I think this question ought to compel us how we might “advance the field,” but I also think that it moves us beyond the world of the academy and into the realm of the world and the realm of the Church.

Help Wanted: Reflecting on the Gordon Conference

October 7, 2012

I’ve got some notes to reflect on and some posts coming this week, but I wondered if anyone would be willing to volunteer to write on one of the following suggested (or your own) topics:

-President Robert Tracey Mackenzie’s address
-A panel that you attended that was particularly helpful
-Presenting at the conference
-A book (or books) that the conference encouraged you to read
-An observation on the relationship between faith and history
-A random allegorical story that expresses your deep feelings about the Academy

If you’d like to write a report on one aspect of the conference, please contact me:

From President Hankins – A Message to Grad Students

September 24, 2012

CFH Grad Students,

A new academic year is upon us. For some of you it is your first in grad school. For others, you’ve been at it for many years now, perhaps nearing completion of your Ph.D.

Both prospects and everything in between can be exhilarating and terrifying.

When I was in grad school, the job market was about like it is now, perhaps worse. At times I was tempted to doubt whether I should be preparing for a profession with such a dismal record of career placement. In order to keep moving forward, I often thought of my situation like this:

Question: What do I want to do with my life?

Answer: Read, think, write, and teach.

Question: What am I doing currently in my grad work?

Answer: Reading, thinking, writing, and teaching.

I concluded that the right door had already opened, and I had been successfully placed in the career to which I felt called. I decided that as long as that door stayed open, I would continue in this vocation. Thirty years later, I’m still doing those things.

As much as is possible, concentrate on your calling in the situation you find yourself in at the moment. As an act of faith, believe that the papers you write, the lectures you give, and the discussions you lead, all contribute to the scholarly enterprise and ultimately to the kingdom. Pursue your calling as long as the door of Christian scholarship and vocation remains open, and leave the future in God’s hands.

See you at Gordon for the biennial Conference on Faith and History meeting.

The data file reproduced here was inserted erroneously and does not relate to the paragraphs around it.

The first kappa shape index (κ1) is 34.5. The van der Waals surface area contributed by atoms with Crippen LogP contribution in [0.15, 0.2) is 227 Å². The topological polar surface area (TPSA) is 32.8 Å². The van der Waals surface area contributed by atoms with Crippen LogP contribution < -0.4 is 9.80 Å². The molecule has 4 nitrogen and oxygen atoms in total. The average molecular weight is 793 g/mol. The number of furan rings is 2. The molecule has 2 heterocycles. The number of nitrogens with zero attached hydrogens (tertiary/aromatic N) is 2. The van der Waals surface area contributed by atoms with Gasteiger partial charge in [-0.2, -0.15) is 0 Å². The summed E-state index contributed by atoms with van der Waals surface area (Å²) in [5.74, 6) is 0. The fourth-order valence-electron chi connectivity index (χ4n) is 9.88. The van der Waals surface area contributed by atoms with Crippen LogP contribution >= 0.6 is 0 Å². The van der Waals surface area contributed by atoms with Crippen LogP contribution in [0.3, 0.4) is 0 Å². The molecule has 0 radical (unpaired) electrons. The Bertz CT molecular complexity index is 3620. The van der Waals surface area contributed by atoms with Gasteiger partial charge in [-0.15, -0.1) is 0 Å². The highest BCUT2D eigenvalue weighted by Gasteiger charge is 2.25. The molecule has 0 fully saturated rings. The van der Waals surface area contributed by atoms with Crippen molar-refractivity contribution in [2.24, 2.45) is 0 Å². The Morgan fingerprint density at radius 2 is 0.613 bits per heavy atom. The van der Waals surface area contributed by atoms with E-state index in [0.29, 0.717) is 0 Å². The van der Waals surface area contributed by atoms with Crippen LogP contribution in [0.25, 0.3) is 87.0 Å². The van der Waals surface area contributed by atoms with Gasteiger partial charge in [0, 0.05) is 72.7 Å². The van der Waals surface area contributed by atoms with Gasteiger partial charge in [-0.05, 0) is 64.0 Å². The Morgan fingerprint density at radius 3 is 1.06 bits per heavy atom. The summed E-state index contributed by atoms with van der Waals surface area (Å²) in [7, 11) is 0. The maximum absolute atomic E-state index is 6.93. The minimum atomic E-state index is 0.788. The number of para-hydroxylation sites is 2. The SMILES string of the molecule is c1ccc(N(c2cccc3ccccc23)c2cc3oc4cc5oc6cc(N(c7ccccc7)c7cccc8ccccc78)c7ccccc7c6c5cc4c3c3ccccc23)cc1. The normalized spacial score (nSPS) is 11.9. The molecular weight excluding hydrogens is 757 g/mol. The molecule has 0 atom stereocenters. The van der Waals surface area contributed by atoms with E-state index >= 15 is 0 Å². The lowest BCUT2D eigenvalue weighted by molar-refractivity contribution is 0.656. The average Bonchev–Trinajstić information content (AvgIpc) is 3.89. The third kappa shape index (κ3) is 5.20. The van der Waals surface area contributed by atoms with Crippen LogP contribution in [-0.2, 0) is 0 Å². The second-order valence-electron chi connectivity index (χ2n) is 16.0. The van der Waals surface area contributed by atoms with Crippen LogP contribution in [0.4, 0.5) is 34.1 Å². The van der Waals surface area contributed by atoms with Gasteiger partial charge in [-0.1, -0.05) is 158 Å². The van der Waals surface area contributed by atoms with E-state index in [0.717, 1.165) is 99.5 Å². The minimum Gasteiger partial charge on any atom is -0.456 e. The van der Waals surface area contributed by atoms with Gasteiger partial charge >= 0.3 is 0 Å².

Barry Hankins

President, Conference on Faith and History

CFH Conference Proposal Deadline – May 1st

April 12, 2012

If you’re anything like me, you let deadlines sneak up on you.  Don’t miss the deadline for proposals for the CFH meeting this fall at Gordon College.


(Cut and pasted directly from the CFH Website)

Our 28th Biennial Fall Conference in 2012 on “Cultural Change and Adaptation,” will be at Gordon College in Massachusetts. John Wigger (University of Missouri; is general program chair and Jennifer Hevelone-Harper (Gordon College; is the local arrangements chair. The student conference will be October 3-4 and the Biennial Conference will be October 4-6.

A CALL FOR PAPERS has been issued. This year’s theme, “Cultural Change and Adaptation,” a deliberately broad designation intended to encompass how people and organizations interact with their culture in all geographical areas and historical periods. Session proposals are particularly encouraged, but the program committee will also consider individual paper proposals that can be organized into sessions wherever possible.

The deadline for submitting proposals is May 1, 2012. A pdf file outlining policies for conference paper and panel proposals is posted on the CFH webpage: here. Proposals for the October 4-6 Biennial Conference should be submitted to John Wigger (University of Missouri) at Proposals for the October 3-4 undergraduate student research conference should be submitted to Jared Burkholder (Grace College) at

Check it Out: Kennedy on Science and the Church

January 16, 2012

Please check out this link to Point Loma’s Professor Rick Kennedy’s (Former CFH President) latest work.  It’s of particular interest to folks interested in science, Darwinism, and how that intersects with faith.  The historian/philosopher’s take is engaging if also re-orienting.  

As historians, this is an important read.  It shows that not only do we not have to check our faith at the door of secular universities, but also that it is a worthwhile (perhaps even necessary) conversation.